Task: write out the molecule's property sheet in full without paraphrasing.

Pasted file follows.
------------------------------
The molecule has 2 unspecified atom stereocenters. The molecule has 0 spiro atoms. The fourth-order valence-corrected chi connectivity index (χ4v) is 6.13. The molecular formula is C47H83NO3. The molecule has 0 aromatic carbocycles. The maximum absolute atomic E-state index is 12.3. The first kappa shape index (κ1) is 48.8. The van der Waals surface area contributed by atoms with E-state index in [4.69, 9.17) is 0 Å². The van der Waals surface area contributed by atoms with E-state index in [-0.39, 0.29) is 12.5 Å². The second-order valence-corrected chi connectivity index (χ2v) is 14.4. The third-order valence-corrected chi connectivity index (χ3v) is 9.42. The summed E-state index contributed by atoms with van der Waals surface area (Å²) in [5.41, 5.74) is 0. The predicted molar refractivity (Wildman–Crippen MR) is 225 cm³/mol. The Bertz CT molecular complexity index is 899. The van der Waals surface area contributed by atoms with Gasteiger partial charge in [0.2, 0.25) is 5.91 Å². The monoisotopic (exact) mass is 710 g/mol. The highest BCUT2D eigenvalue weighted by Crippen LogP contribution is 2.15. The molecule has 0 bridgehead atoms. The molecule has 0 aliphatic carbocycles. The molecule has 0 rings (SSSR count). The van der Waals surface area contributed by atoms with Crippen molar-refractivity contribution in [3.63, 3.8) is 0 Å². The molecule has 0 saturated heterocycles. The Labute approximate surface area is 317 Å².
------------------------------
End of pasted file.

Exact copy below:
The molecule has 2 unspecified atom stereocenters. The molecule has 0 spiro atoms. The fourth-order valence-corrected chi connectivity index (χ4v) is 6.13. The molecular formula is C47H83NO3. The molecule has 0 aromatic carbocycles. The maximum absolute atomic E-state index is 12.3. The first kappa shape index (κ1) is 48.8. The van der Waals surface area contributed by atoms with E-state index in [4.69, 9.17) is 0 Å². The van der Waals surface area contributed by atoms with E-state index in [-0.39, 0.29) is 12.5 Å². The second-order valence-corrected chi connectivity index (χ2v) is 14.4. The third-order valence-corrected chi connectivity index (χ3v) is 9.42. The summed E-state index contributed by atoms with van der Waals surface area (Å²) in [5.41, 5.74) is 0. The predicted molar refractivity (Wildman–Crippen MR) is 225 cm³/mol. The Bertz CT molecular complexity index is 899. The van der Waals surface area contributed by atoms with Gasteiger partial charge in [0.2, 0.25) is 5.91 Å². The monoisotopic (exact) mass is 710 g/mol. The highest BCUT2D eigenvalue weighted by Crippen LogP contribution is 2.15. The molecule has 0 bridgehead atoms. The molecule has 0 aliphatic carbocycles. The molecule has 0 rings (SSSR count). The van der Waals surface area contributed by atoms with Crippen molar-refractivity contribution in [3.63, 3.8) is 0 Å². The molecule has 0 saturated heterocycles. The Labute approximate surface area is 317 Å².